These past few months, we have been spending hours on virtual meetings and this is causing us "zoom fatigue." We've all been there. It's been a long day in front of your computer and now you're stuck listening to a never-ending monologue. Your tired eyes are glancing down at your social media feed on your phone and you are sinking lower into your chair. You hope you aren't "that boring" when you are presenting on zoom.
You can control how you deliver your next virtual presentation in a concise, engaging and fun manner. An impressive presentation might not end zoom fatigue, but your audience will leave the room feeling that it was worthwhile listening to you.
Here we share six tips to help you to prepare and deliver an outstanding talk:
1. Know your audience
Who is your audience? What do they need to know? You don't want to waste your listeners time so first you need to know exactly what you want them to know after your presentation.
Answering these questions helps you to adapt the tone, language and level of complexity according to your public. When presenting to experts in your field, do not shy away from details and technical vocabulary. However, if speaking to a mixed audience, avoid jargons, keep your language simple and go straight to the point.
2. Organise your presentation
Consider the presentation guidelines and time limitations, and structure your speech in three sessions: introduction, body and conclusion. The introduction tells the question you will answer, and critical points to be covered. The body contains the argumentation to answer your questions. To conclude, summarise your ideas and indicate future actions considered. The introduction and conclusion, each use twenty per cent of total presentation time, while the body takes sixty per cent.
3. Have a conversation, not a monologue
Start your presentation with thought-provoking questions or a prop to grab your audience’s attention. It is crucial to treat your speech as a conversation. You can engage with your audience by asking questions and collecting their responses using poll, text chat, voice or annotation. In the absence of physical cues, short pauses of a few seconds are even more important after a question or a key point. Pauses reinforce the topic and let it sink in, before you move on to develop your argumentation.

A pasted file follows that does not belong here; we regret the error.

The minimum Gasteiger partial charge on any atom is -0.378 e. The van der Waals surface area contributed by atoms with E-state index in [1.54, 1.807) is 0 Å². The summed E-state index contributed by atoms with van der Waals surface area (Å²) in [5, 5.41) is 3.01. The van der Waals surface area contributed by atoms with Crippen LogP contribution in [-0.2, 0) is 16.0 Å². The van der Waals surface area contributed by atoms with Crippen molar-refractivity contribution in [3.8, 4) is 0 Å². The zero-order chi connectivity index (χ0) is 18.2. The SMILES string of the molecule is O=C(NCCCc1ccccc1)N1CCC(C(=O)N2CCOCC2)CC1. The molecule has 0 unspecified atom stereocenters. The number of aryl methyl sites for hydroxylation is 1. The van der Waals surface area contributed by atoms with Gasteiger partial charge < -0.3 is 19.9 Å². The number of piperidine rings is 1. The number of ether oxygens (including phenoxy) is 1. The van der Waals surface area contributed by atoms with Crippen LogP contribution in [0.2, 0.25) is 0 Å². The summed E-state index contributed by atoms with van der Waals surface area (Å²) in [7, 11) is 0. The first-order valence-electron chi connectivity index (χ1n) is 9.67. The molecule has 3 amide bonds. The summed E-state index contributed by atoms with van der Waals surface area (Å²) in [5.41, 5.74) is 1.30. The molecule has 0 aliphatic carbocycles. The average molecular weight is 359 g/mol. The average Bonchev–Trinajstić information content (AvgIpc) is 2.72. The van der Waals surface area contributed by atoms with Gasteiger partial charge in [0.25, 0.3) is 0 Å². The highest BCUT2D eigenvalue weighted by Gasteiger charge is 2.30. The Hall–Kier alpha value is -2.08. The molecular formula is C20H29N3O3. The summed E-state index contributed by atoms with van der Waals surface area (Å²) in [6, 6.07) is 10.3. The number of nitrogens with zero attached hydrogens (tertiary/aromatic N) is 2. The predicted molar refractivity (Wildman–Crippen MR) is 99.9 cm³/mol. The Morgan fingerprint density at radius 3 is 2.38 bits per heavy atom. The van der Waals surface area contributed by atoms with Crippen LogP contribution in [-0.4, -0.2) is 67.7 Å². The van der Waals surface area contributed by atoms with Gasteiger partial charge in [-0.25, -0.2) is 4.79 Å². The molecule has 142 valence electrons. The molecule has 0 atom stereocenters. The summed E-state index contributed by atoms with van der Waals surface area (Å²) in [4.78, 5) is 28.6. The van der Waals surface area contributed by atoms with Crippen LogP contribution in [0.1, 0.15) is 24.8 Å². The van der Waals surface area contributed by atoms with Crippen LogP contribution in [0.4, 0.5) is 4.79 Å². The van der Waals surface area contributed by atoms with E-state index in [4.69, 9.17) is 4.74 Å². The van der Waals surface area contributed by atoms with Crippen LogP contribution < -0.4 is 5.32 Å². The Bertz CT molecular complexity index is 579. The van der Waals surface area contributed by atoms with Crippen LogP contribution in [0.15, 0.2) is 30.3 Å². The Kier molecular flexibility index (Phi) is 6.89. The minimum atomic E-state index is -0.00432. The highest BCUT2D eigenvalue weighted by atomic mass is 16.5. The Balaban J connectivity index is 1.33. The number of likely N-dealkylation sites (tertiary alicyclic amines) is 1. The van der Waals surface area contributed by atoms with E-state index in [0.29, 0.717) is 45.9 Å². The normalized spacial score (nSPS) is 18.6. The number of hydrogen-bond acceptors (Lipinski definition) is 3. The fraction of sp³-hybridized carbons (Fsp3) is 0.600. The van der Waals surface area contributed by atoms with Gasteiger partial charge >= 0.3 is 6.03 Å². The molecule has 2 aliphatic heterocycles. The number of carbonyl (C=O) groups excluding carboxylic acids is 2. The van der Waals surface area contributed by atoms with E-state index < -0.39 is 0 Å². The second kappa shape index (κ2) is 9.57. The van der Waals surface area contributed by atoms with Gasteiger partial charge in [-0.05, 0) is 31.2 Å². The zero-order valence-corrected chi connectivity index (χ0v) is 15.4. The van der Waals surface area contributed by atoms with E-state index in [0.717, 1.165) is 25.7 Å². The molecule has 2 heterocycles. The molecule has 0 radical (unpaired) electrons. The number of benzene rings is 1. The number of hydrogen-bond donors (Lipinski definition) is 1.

Use analogies when explaining complex topics, as this will ease your audience into your argumentation. Some best practices indicate that adopting a storytelling style allows the presenter to walk the audience through the argumentation more easily and successfully.
4. Effective visual aid and props
Our field of vision has been greatly narrowed by the move online. Where we once looked at the front of a room, we are now limited to a small screen. You must use a professional powerpoint, images, and physical props to illustrate what you have to say. Try to use colourful and exciting items but avoid dazzling visual supports that detract the audience from your presence. Never use your visual aids to avoid eye contact or engaging with your audience. A common mistake is to show wordy powerpoints and read the slides. Do that and lose your audience!
5. Practice makes perfection
Be prepared to make a good impression. Rehearsing makes you a more confident speaker and people notice that. Your audience is giving you their time and consideration, so give them your best performance!
Rehearse your presentation in front of a mirror or present to a friend or family member. This may seem uncomfortable, but when you present online, the feeling is very similar to presenting into a mirror. Best not to be caught off guard by giving it a try in advance.
Doing practice runs will allow you to check you are within the time limit, to avoid rushing the live delivery. Ask for feedback on your pace, tone and eye contact. The more you practice your presentation skills the better you will get at it! Learn how to deliver effective presentations with our workshop Graduate Presentation Skills Essentials (GPSC28).
6. Body language and your environment count
You are talking to real people so use body language to your benefit. On zoom, eye contact is crucial so ensure your camera is centered on your face. Keep eye contact as if you were delivering an in-person presentation. If you can, stand up while presenting but avoid exaggerated mannerisms and hand gestures.
Do not forget to breathe! Speak at a calm and steady pace so that you can pronounce the words properly. Pause between sentences to give people time to think. Finally, dress professionally despite presenting from your bedroom! Experts say that dressing up boosts confidence!
Last, to have a successful virtual delivery, check some specific aspects like a neutral background, test your technology and eliminate undesired noises.
Ready to practice our suggestions? Join the annual Concordias Three Minute Thesis Competition. We coach doctorate and master’s to explain their research in a concise manner, without jargons, and in three minutes!